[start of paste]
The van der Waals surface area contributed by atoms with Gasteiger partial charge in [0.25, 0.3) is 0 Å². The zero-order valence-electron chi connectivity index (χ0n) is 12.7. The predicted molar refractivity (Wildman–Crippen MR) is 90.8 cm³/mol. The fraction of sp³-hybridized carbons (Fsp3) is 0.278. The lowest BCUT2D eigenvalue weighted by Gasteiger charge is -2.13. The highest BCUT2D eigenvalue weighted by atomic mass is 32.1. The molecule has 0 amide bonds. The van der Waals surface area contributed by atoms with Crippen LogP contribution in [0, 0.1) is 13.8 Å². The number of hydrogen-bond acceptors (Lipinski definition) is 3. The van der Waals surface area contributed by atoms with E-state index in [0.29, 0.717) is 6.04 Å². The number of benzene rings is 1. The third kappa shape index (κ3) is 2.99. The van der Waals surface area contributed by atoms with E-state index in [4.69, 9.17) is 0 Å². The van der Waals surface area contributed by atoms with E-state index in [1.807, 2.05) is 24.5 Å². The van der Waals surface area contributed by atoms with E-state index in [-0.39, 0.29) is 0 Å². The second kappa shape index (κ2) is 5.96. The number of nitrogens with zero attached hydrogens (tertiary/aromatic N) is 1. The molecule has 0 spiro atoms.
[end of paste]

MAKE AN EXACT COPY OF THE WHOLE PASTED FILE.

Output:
The van der Waals surface area contributed by atoms with Gasteiger partial charge in [0.25, 0.3) is 0 Å². The zero-order valence-electron chi connectivity index (χ0n) is 12.7. The predicted molar refractivity (Wildman–Crippen MR) is 90.8 cm³/mol. The fraction of sp³-hybridized carbons (Fsp3) is 0.278. The lowest BCUT2D eigenvalue weighted by Gasteiger charge is -2.13. The highest BCUT2D eigenvalue weighted by atomic mass is 32.1. The molecule has 0 amide bonds. The van der Waals surface area contributed by atoms with Crippen LogP contribution in [0, 0.1) is 13.8 Å². The number of hydrogen-bond acceptors (Lipinski definition) is 3. The van der Waals surface area contributed by atoms with E-state index in [0.29, 0.717) is 6.04 Å². The number of benzene rings is 1. The third kappa shape index (κ3) is 2.99. The van der Waals surface area contributed by atoms with E-state index in [4.69, 9.17) is 0 Å². The van der Waals surface area contributed by atoms with E-state index in [1.807, 2.05) is 24.5 Å². The van der Waals surface area contributed by atoms with E-state index in [-0.39, 0.29) is 0 Å². The second kappa shape index (κ2) is 5.96. The number of nitrogens with zero attached hydrogens (tertiary/aromatic N) is 1. The molecule has 0 spiro atoms.